The way I see it is that the world reached a comfortable level of technology in the early 1950s. Almost every "advance" since then has been a huge waste of human resources.
The constant advance of technology has "bought" the human race everything they could ever want, except for the one thing they truly need. That one thing that it is not bringing us is more time. If anything it is taking our time away. Time is not a renewable resource. You are born with an average of 433,620 waking hours to enjoy before you die of old age. Why aren't we using our technology for that instead of new improved bagel toasters?
Sure you could say the advances of medical science are slowly but surely extending the human lifespan all the time. I say that is crap. Thats like taking a man to a restaurant and telling him he can't have any of the good food, but there is some slightly spoiled cheese lying in the dirt out back that he can have. The medical prolonging of the human life would be completely unneeded if we simply concentrated more on the time before old age really sets in.
By now you are probably asking yourself what the hell I am talking about.
I am talking about free time. Those few hours each week where you are not a virtual slave. Most people today work about 40 hours a week. Most people 50 years ago worked about 40 hours a week. Most people in ancient Rome worked about 30 hours a week. So lets get this straight. In 2000 years of human technological advancement, we actually lengthened the work week by 10 hours (not to mention the fact that modern workers seem to be retiring older and older all the time). Am I the only one who sees a problem with that?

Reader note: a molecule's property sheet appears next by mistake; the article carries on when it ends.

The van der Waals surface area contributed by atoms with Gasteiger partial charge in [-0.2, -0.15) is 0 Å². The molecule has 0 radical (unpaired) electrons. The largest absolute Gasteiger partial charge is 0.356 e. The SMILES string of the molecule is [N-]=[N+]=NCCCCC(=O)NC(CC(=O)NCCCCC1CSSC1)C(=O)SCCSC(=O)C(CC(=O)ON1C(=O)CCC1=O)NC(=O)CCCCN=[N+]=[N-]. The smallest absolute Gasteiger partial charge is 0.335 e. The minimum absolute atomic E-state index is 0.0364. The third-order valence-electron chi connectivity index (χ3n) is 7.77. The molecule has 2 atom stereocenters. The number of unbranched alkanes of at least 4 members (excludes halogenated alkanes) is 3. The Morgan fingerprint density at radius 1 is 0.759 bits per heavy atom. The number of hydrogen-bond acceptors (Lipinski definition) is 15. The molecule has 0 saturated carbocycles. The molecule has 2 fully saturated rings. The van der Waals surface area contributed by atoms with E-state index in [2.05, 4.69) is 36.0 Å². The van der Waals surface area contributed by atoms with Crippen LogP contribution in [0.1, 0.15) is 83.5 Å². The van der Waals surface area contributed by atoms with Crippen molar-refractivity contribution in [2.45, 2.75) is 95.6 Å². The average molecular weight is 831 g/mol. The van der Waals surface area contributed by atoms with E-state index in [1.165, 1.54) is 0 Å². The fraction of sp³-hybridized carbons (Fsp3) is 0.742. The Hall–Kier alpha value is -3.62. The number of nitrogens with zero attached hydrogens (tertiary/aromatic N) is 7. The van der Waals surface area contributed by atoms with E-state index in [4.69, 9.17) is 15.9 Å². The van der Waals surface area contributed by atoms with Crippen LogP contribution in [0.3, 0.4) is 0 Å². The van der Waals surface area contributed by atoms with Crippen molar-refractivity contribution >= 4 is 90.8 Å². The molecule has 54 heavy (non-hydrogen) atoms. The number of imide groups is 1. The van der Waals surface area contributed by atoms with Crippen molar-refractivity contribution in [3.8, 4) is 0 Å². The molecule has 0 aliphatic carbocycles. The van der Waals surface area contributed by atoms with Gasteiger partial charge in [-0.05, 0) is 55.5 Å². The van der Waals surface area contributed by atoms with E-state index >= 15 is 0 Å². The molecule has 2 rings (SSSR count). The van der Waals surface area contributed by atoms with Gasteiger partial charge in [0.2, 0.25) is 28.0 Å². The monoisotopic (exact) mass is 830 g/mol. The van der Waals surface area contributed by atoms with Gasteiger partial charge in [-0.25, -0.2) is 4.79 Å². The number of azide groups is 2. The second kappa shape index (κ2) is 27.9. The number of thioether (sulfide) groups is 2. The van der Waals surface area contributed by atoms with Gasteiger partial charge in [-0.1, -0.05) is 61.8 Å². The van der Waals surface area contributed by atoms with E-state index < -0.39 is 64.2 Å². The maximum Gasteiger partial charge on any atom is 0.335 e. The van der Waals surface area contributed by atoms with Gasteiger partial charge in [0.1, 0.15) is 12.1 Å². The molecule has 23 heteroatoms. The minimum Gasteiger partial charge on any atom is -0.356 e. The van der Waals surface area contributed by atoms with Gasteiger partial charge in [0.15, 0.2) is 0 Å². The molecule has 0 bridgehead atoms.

We have created a society of senseless busywork, needless "advances", and unneeded "services". We have pushed off most of the real work onto a tiny fraction of the population, while the vast majority of people are engaged in useless employment that serves no real purpose whatsoever. Eighty percent of the western world is employed in industries that have nothing to do with the basic survival and comfort of the human race. Do you grow food, make clothing, build homes, or manufacture tools? I didn't think so, and those are the only basic industries needed for a comfortable human existance. You may want to include the medical field in there as well, but you don't have to. Basic advances in hygiene and sanitation have prolonged the human life more than doctors ever have (we really haven't upped the average lifespan very much from the ancient romans, who had most of their medicine dead wrong).